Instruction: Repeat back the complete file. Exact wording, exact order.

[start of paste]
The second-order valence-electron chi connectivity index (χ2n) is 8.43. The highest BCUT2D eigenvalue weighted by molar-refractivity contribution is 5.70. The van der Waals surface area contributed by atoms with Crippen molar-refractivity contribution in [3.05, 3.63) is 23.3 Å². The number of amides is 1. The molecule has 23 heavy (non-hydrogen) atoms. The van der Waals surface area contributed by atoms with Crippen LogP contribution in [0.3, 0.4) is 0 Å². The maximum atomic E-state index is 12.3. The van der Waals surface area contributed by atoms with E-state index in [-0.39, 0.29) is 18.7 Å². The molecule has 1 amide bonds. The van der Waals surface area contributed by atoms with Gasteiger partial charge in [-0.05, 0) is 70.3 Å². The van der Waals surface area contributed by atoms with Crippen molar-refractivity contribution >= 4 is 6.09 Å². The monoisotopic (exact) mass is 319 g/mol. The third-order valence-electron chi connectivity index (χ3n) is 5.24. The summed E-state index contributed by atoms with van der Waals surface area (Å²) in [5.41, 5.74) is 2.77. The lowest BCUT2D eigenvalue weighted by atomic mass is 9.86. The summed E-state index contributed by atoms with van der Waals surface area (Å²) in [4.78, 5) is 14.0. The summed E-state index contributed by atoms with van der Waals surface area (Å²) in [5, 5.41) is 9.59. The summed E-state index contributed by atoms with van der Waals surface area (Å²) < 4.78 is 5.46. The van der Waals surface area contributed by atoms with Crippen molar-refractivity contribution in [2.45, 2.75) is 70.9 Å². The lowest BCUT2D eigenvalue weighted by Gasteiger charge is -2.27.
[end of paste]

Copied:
The second-order valence-electron chi connectivity index (χ2n) is 8.43. The highest BCUT2D eigenvalue weighted by molar-refractivity contribution is 5.70. The van der Waals surface area contributed by atoms with Crippen molar-refractivity contribution in [3.05, 3.63) is 23.3 Å². The number of amides is 1. The molecule has 23 heavy (non-hydrogen) atoms. The van der Waals surface area contributed by atoms with Crippen LogP contribution in [0.3, 0.4) is 0 Å². The maximum atomic E-state index is 12.3. The van der Waals surface area contributed by atoms with E-state index in [-0.39, 0.29) is 18.7 Å². The molecule has 1 amide bonds. The van der Waals surface area contributed by atoms with Gasteiger partial charge in [-0.05, 0) is 70.3 Å². The van der Waals surface area contributed by atoms with Crippen molar-refractivity contribution >= 4 is 6.09 Å². The monoisotopic (exact) mass is 319 g/mol. The third-order valence-electron chi connectivity index (χ3n) is 5.24. The summed E-state index contributed by atoms with van der Waals surface area (Å²) in [5.41, 5.74) is 2.77. The lowest BCUT2D eigenvalue weighted by atomic mass is 9.86. The summed E-state index contributed by atoms with van der Waals surface area (Å²) in [4.78, 5) is 14.0. The summed E-state index contributed by atoms with van der Waals surface area (Å²) in [5, 5.41) is 9.59. The summed E-state index contributed by atoms with van der Waals surface area (Å²) < 4.78 is 5.46. The van der Waals surface area contributed by atoms with Crippen molar-refractivity contribution in [2.45, 2.75) is 70.9 Å². The lowest BCUT2D eigenvalue weighted by Gasteiger charge is -2.27.